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Autism & Rummikub

Playing games around the dinner table is a terrific social learning tool, especially for people with autism like my son Zach. He just beat me 3 out of 4 games of Rummikub, and I’m no slouch at logic games!!!

We’ve been practicing for years at school and in therapy the basic skills to play games, take turns, make eye contact, ask and answer questions, etc. Those skills all finally came together when COVID ended all activity outside the home and we began practicing Rummikub every day.

We initially played as a team, where Zach would be my helper to place tiles when his attention allowed it. Eventually, he graduated to his own rack and played side by side so I could show him where to place his tiles. I continued to fade involvement until he now fully participates in his first real family game... and on par with the adults!

The best part is that finally, at age 21, I am able to have a DIALOG with my son!!! He is able to give specific answers to specific questions and not just repeat the words. Wow!


Using a chess timer has helped Zach understand when it’s his turn without me saying “Your turn” every single time, so I am purposely silent in the video below. You can see how he is now fully up to speed with turn taking. Soon I’ll fade the timer since now he gives full attention even when not his turn. 

I printed "Go !" with a P-Touch and stuck it to the portion of the chess timer that pops up when it's your turn and disappears when you press the switch down, causing the other player to see "Go !" when it's their turn.
I began by saying "Your turn to go" as my turn ended and I pressed the button to show that it was his turn. That faded to either 'Go' or 'Your turn', or simply pressing the timer button. It is helpful to continually interject slight variability to prevent getting locked into something very specific because his OCD has the power to unravel a good time in an instant.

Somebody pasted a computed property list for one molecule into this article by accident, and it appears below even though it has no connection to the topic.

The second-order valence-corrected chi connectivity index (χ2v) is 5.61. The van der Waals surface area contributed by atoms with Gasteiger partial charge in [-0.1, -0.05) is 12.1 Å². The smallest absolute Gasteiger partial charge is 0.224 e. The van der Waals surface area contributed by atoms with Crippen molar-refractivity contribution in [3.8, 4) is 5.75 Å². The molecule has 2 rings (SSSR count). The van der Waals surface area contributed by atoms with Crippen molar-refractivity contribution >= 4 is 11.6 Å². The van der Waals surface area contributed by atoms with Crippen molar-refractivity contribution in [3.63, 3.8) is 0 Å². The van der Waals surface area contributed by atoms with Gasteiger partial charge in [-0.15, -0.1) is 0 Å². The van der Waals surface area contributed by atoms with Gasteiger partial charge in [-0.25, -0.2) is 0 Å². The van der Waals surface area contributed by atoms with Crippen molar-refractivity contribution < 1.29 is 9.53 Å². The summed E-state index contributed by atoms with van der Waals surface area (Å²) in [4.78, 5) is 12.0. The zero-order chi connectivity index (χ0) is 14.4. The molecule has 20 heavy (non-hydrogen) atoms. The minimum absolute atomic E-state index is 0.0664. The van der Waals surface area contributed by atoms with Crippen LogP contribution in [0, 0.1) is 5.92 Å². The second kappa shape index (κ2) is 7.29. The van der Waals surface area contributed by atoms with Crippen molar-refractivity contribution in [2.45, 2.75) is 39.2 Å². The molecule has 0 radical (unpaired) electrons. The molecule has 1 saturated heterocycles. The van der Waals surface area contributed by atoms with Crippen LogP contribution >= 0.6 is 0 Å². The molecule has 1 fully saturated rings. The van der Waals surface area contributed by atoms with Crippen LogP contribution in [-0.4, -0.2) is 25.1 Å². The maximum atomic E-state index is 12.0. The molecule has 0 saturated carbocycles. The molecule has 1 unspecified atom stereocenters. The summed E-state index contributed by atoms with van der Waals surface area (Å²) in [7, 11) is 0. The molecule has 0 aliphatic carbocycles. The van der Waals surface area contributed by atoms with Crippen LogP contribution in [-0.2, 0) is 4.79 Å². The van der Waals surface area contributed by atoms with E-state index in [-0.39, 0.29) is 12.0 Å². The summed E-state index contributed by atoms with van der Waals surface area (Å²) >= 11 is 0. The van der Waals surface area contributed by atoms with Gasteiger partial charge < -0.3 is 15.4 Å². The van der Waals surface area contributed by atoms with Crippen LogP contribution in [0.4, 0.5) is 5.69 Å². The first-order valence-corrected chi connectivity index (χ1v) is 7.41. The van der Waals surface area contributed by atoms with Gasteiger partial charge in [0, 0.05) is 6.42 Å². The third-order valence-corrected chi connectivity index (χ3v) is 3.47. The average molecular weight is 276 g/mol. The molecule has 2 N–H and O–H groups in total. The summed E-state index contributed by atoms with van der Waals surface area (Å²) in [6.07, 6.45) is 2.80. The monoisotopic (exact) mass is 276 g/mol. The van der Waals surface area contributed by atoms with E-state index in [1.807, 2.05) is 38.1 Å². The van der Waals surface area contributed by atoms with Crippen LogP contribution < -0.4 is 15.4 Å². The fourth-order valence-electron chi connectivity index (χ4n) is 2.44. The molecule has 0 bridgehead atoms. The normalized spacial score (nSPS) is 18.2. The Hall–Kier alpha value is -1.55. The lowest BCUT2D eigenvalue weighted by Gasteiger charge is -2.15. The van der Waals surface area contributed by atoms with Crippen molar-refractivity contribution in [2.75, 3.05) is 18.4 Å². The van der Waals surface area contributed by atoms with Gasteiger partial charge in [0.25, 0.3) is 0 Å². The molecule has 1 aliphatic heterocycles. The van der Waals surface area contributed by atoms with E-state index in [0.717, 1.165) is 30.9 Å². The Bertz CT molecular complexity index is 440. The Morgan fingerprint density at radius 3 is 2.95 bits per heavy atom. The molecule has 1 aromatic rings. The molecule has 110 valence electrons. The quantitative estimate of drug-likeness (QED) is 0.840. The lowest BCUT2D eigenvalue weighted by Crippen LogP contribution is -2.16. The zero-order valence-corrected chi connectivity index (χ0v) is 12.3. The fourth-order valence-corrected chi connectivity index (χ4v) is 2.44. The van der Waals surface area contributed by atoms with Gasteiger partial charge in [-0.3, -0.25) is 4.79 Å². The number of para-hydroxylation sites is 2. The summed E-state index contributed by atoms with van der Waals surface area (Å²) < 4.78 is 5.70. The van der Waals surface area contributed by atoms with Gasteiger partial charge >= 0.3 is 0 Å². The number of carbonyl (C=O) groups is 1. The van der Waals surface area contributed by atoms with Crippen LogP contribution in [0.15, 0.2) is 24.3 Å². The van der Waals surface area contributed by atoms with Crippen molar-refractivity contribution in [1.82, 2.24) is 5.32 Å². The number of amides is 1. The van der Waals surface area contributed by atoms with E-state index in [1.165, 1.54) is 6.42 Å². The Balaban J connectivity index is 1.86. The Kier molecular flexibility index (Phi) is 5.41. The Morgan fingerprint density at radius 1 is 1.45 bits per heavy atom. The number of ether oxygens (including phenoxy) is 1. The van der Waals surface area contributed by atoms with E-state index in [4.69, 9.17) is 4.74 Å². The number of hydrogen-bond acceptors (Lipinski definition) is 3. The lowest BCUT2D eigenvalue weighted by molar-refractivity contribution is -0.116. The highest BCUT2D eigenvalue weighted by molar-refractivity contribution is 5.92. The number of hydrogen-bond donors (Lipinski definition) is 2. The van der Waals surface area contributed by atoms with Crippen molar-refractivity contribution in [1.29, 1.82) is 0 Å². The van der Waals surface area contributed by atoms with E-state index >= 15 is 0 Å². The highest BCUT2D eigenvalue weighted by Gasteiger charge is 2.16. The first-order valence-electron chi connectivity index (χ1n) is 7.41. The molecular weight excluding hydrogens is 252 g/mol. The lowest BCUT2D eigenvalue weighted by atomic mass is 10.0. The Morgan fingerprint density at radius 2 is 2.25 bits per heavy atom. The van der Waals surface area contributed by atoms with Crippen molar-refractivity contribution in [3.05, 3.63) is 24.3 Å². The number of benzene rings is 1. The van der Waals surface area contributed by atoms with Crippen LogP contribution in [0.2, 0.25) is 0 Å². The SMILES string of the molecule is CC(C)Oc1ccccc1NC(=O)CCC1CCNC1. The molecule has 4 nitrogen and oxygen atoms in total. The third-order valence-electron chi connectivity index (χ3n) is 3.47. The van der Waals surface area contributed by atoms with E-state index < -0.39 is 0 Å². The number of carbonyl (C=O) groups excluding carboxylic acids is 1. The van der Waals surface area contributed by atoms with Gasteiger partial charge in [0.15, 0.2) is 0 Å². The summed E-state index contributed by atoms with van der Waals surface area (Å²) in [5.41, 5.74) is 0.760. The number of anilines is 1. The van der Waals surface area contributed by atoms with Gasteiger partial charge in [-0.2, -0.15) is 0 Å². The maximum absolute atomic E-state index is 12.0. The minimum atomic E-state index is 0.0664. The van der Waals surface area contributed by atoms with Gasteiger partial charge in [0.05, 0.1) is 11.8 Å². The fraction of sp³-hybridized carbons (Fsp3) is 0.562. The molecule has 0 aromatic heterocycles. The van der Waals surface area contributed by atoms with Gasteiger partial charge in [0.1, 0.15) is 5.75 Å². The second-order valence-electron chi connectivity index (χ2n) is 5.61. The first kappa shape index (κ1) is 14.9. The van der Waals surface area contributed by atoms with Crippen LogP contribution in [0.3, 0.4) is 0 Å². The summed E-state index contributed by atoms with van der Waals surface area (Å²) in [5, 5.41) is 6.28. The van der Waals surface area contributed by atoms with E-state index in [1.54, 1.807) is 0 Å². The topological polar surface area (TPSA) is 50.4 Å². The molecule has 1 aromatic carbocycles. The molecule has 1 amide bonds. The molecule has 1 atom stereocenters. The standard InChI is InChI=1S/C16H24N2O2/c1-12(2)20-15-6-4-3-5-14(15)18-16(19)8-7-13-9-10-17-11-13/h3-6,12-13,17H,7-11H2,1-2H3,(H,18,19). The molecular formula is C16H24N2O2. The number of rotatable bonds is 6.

Turn taking
 is also aided by use of our denim drawstring bag passed to the person whose turn it is. We still slide the bag when playing with more than two people, mostly because it helps the adults know when its their turn. Lol. 
The denim bag is used to hold game tiles during play, as opposed to official Rummikub intructions that suggest all tiles be placed face down on the table and chosen similar to dominoes. This takes up quite a bit of table space and we've also had some tiles knocked to the floor, so the bag helps create a more controlled environment.
We typically cuff down the denim once or twice to allow easier acess towards the end of the game when fewer tiles are left in the bag.



Rummikub & Game Bag (Special Wins)

Chess Timer (Amazon)

P-Touch (Amazon)


Special Wins' blog posts share one individual's journey with autism, highlighting things that have had a positive impact.

These posts are not intended to diagnose or suggest any treatments or course of action. The intent is to share stories of various wins in daily life.

Autism is uniquely different in every case. What works well for one individual may not be helpful for another. 

We have tried countless things to help our son reach his fullest potential. The vast majority of things simply didn't work for him, so we thought it might be helpful to share the few things that did bring some amount of success. Every tiny little success builds upon the last and over the years begin to develop real skills. And the joy that is shared at each win is worth everything!

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